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Internet Activists, Aaron Swartz's Life, and 'The Day We Fight Back' (vice.com)
38 points by sinak 1284 days ago | hide | past | web | 10 comments | favorite



Yet another story repeating the 35 year potential sentence claim.

The DoJ really should stop using their misleading method of adding up sentences in press releases. When they reach the point of charging someone, they have information on the amount of damages they are going to claim the defendant caused, what the defendant's prior record is like, and how the charges are grouped for sentencing. That gives them enough to apply the sentencing guidelines and come up with a realistic "up to" number to announce.


They don't have the incentive to be restrained. Crowing about long sentences makes prosecutors look big and tough in front of the public and helps to intimidate defendants who may not know any better.

The better solution is to properly delineate the severity of offenses in the law so that someone who has committed a less severe offense can't reasonably be charged with the crime that carries penalties "up to" something totally unreasonable. Stop relying on sentencing guidelines to clean up the mess created by broad prohibitions with excessive penalties -- especially at the federal level. Why is what Aaron Swartz was alleged to have done a federal felony rather than a state misdemeanor?


I liked the closing sentence a lot.

> With more and more people becoming the heroes of their own internet activist story, perhaps the many instead of just one can fill the void.


So nsa surveillance is unacceptable and must be fought but corporate surveillance is ok and should be accepted and used as a tool against nsa surveillance ? sad joke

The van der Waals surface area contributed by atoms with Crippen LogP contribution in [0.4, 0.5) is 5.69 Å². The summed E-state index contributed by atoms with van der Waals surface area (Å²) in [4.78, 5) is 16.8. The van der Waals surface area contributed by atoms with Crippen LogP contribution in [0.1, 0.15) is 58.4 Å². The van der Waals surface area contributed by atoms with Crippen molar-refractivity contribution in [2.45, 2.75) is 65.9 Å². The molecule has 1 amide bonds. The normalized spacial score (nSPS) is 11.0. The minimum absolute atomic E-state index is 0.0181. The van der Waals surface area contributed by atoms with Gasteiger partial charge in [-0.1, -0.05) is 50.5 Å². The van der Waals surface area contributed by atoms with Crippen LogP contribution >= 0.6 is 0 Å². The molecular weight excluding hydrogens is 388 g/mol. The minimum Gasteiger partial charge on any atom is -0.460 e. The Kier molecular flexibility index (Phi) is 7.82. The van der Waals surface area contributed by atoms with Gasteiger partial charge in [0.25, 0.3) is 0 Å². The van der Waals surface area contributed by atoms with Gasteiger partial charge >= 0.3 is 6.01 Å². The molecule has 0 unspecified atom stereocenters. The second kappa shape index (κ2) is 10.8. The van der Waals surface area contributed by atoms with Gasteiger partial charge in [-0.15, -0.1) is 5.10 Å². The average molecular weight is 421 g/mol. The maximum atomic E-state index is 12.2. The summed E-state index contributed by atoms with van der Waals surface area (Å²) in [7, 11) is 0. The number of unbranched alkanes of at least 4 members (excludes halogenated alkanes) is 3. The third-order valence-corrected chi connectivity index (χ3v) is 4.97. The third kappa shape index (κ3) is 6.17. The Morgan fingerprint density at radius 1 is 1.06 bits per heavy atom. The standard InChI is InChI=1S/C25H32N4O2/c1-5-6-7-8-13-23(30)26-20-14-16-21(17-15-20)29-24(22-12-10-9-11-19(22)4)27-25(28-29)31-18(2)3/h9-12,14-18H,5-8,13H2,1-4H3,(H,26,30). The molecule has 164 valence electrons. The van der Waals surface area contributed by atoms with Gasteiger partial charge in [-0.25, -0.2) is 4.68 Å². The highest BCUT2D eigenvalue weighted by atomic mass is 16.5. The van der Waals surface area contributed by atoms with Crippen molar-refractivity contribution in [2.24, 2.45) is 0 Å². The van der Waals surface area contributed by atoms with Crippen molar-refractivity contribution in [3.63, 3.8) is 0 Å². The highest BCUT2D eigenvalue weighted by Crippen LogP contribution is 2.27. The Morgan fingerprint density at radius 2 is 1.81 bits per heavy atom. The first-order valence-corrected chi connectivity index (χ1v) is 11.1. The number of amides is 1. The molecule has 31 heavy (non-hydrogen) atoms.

Exactly, your comment is a sad joke.

It is a personal choice to be monitored by Google,Facebook and other services that an individual uses. On the other hand, that individual has zero choice in whether his or her activities will be monitored by shady government agencies.


Your tone is unnecessarily abrasive.

Parent has a legitimate point: we defend the right to be spied on by corporations when it was that data that made this whole thing much easier to set up in the first place. For all the malicious intent assumed of government, we forget that private companies often have no such oversight rules set up for their clusters of data. And we do all this because we believe that freemium is a necessary evil.


My tone is a reflection of parents tone, no more, no less. I've even used the same phrase.

I won't argue with you as I think our axioms differ: I consider freemium necessary good, not evil and I don't think that anyone forgets about lack of private enterprise oversight and nearly no one defends the right to be spied by corporations.


"a long battle with depression"

Was he formally diagnosed with it?


disappointed to see this getting continual attention...

embarassed as to the choice of hero this community seems to have chosen.

let the down votes roll, i take them with pride.


Kids these days. They get on a theme, the sky is blue, I love you, and roll with their goody-two-shoes thinking life is all hugs and kisses.

Life gets complicated when you get past 18 and more people on forums like this aren't.




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